A marathon effort: why 26.2 miles is good for staff productivity

Taking on a marathon is no mean feat; the 26.2 miles have the potential to cause untold damage to the body, and it really is only the fittest who will succeed. With just days to go until this year’s London marathon, thousands of runners across the UK are gearing up to take on the streets of the capital. And while crossing the finish line and completing a marathon is an outstanding achievement, there’s no denying the issues that often come with it; injuries, exhaustion, and days off sick to recover from training.

It might then come as a surprise to hear that CV-Library’s latest research suggests that running a marathon could actually be good for your career; when we asked over 1,000 of the UK’s professionals what they thought about training for, and running, a marathon whilst working, the results were overwhelmingly positive.

The data actually suggests that the nation’s employees believe that the regular exercise which comes as a result of training for a marathon improves productivity; a staggering 87.7% indicated that frequent exercise aids in motivation and workplace productivity, while 78.9% feel that the routine of training and exercising makes them more able to commit and focus in their careers. Suggesting that employers who worry about their marathon-running staff needn’t be concerned; taking on challenges of this type may actually be increasing their output!

In fact, only 14.3% of respondents who had run a marathon admitted that their training negatively affected their ability to work, meaning that an overwhelming proportion of employees were able to carry out rigorous training, and perform at work as normal. But that doesn’t mean that there aren’t issues to be dealt with; many of the nation’s marathon-running professionals admitted to finding it difficult to balance training for such a demanding event with their careers, with 57.1% sharing that they received no support from their employer.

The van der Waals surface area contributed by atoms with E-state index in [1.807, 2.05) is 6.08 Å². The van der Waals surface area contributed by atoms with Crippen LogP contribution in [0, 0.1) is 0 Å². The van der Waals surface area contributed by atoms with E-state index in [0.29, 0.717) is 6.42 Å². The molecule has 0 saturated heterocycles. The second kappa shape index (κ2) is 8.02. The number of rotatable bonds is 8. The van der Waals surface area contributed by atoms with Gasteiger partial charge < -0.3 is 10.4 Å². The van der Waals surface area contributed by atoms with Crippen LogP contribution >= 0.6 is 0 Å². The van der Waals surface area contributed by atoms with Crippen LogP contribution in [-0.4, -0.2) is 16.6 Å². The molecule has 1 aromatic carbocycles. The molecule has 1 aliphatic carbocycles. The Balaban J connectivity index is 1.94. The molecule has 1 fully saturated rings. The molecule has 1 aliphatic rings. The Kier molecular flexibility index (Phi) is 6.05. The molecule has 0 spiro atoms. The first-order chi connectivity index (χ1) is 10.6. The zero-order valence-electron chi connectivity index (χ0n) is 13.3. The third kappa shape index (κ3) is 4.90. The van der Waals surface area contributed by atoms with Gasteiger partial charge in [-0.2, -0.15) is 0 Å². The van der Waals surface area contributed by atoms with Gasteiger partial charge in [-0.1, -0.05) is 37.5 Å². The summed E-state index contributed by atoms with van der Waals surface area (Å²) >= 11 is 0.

Furthermore, some indicated that they needed extra time off work to train, while others couldn’t focus in the office, or were in a lot of pain after a long run in training. But none of these revelations are particularly surprising, as putting the body through such intensive training will always have its downsides.

The research also brought to light the issues that HR professionals can face when employees are gearing up for an event of this kind; many HR teams are often faced with employees seeking sponsorship, or who want to hold fundraising events during working hours. Many workers who take on a marathon will do so for charity; but when we asked the UK’s workers who had completed the 26.2 mile run whether their employer sponsored them, almost three-quarters (72.6%) responded ‘no’.

It’s a tough decision to make; some people would say that you should encourage sponsorship and fundraising within the workplace, but only if you’re prepared to do so for every single member of staff who challenges themselves for charity. If this is realistic within your company, then the problem is easily solved. But the reality is that this probably isn’t going to be a feasible option, so you’ll have to decide whether to avoid it altogether, and simply focus on company-wide charity events, or whether you want to set conditions on which events will be sponsored, and which won’t.

Different employees will have different capabilities, and you run the risk of favouritism and hurt feelings if you sponsor one member of staff over another. For some, running a 5k will be an enormous challenge, whereas others might be able to run 10k without breaking a sweat; choosing to only sponsor some events is risky, and could lead to questions, ultimately causing a whole other set of HR-related issues.

There’s no taking away from the dedication and focus that goes into running a marathon, and it’s likely that many employees who apply this commitment and motivation to their training will also find that it positively affects their working lives; a fact that should be welcomed by employers everywhere. As staff spend months honing in on a goal, dedicated to meeting their targets and consistently improving, this change is often seen in the working environment too, as they become better, more productive employees. While employee absence due to injury or exhaustion may be unavoidable at times, the reality is that often, staff who have taken on a challenge such as the London marathon will come to work more focused, determined, and in better health than ever before.


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